Parliament is sovereign: Vote on article 50

Private Eye on BrexitWhy I think you should contact your MP to ask them to vote against Theresa May’s Article 50 bill – whether your MP is pro or anti Brexit.

Theresa May claimed as Crown Prerogative the right to invoke Article 50 and take the UK out of the EU without consulting Parliament.

The Supreme Court has ruled, as matter of constitutional law, that she’s wrong: Parliament is sovereign, and only Parliament can take the UK out of the EU.

So Theresa May has had written a very short bill which will by Parliamentary vote give her the right to invoke Article 50 without further consultation.

Way to miss the point, Prime Minister.

This is the full text of the bill Theresa May has published today, two days after the Supreme Court ruled she couldn’t just use her Crown prerogatives to invoke Article 50:

Confer power on the Prime Minister to notify, under Article 50(2) of the Treaty on European Union, the United Kingdom’s intention to withdraw from the EU.

Be it enacted by the Queen’s most Excellent Majesty, by and with the advice and consent of the Lords Spiritual and Temporal, and Commons, in this present Parliament assembled, and by the authority of the same, as follows:—

1 Power to notify withdrawal from the EU

(1) The Prime Minister may notify, under Article 50(2) of the Treaty on European Union, the United Kingdom’s intention to withdraw from the EU.

(2) This section has effect despite any provision made by or under the European Communities Act 1972 or any other enactment.

2 This Act may be cited as the European Union (Notification of Withdrawal) Act 2017.

Theresa May has 329 Tory MPs: that is, a working majority from 650. (With 4 Sinn Fein MPs who never take their seats, and the Speaker of the House who customarily never votes, the number of MPs needed for a one-vote majority is 323 – 322 at present because two seats are vacant.)

She also has 8 Democratic Unionist MPs, who will most likely vote for Brexit, and one UKIP MP, who will certainly vote for Brexit.

Standing against her there are 54 SNP MPs, nine LibDem MPs, three Plaid Cymru MPs, and one Green MP, all of whom will vote against Brexit. That’s 67 to 338: Theresa May has a 271-vote majority.

And then there’s the 229 Labour MPs. About three-quarters of them took part in a badly-planned and ill-thought-out coup against Corbyn last year, ostensibly out of passionate opposition to Brexit: the coup failed and Corbyn won re-election as the leader of the Opposition with larger support within the Labour Party membership than ever. While – contrary to spiteful rumour created by the media – he has not said he’ll have a three-line Whip on Brexit, he has said he’ll direct Labour MPs to vote for invoking Article 50.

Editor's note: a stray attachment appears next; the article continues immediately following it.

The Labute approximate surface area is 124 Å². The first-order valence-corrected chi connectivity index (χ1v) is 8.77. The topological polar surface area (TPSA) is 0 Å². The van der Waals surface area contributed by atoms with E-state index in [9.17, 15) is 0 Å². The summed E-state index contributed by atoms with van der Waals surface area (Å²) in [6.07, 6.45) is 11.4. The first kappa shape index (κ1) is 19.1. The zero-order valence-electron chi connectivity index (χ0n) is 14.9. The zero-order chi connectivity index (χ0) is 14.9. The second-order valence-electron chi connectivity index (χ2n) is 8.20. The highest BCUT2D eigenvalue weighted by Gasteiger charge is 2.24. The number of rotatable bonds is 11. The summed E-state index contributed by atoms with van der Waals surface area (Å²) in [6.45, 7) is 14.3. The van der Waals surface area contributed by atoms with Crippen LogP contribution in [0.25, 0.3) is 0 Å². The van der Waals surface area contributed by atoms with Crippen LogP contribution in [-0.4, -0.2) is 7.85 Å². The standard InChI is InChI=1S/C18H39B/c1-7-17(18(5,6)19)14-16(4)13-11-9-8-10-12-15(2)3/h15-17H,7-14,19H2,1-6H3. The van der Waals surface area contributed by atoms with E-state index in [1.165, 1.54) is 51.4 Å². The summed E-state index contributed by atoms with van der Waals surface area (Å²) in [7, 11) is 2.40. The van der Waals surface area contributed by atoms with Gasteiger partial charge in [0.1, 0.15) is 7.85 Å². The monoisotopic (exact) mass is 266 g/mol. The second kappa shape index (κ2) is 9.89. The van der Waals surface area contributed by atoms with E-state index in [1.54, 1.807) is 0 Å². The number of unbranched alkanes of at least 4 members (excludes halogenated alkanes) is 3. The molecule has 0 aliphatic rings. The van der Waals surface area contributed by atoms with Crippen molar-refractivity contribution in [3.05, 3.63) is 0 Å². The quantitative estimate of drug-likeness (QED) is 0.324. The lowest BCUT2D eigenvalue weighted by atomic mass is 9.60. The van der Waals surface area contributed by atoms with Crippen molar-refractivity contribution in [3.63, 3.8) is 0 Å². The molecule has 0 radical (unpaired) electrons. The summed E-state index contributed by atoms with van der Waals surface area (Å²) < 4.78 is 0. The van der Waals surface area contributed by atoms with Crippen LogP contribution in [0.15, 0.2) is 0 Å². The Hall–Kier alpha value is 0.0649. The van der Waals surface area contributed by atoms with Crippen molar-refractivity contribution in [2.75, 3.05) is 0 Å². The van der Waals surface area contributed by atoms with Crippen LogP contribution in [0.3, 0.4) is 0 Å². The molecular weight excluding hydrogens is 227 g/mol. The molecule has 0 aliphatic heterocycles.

Even if all 229 Labour MPs voted with the SNP, with the LibDems, with Plaid Cymru, and with the Green Party, Theresa May still has a likely 42-vote majority.

Twenty-two Tory MPs out of Theresa May’s 329 would have to vote against this bill to prevent it becoming law.

The EUref results map

EU Referendum Results Map

I do not believe there are any good arguments for invoking Article 50. MPs looking at a Leave majority in their constituency may disagree. But I think there is an excellent argument for voting against this bill.

This bill doesn’t invoke Article 50. This bill gives Theresa May the right to invoke Article 50 whenever she decides to. Having been instructed by the Supreme Court that Parliament is sovereign and only Parliament can constitutionally invoke Article 50, Theresa May wants to be granted the right by Parliament to invoke Article 50, without further consultation.

I disagree with this, and I would disagree with it even if I were pro-Brexit.

Theresa May must present to the House of Commons the government’s plan for withdrawal from the European Union. She has the right as leader of the Conservative party to lay down a three-line Whip to require Tory MPs to vote for her plan whatever they think of it. But she doesn’t have the right to demand that the Commons approve her right to invoke Article 50 without further debate on the issues.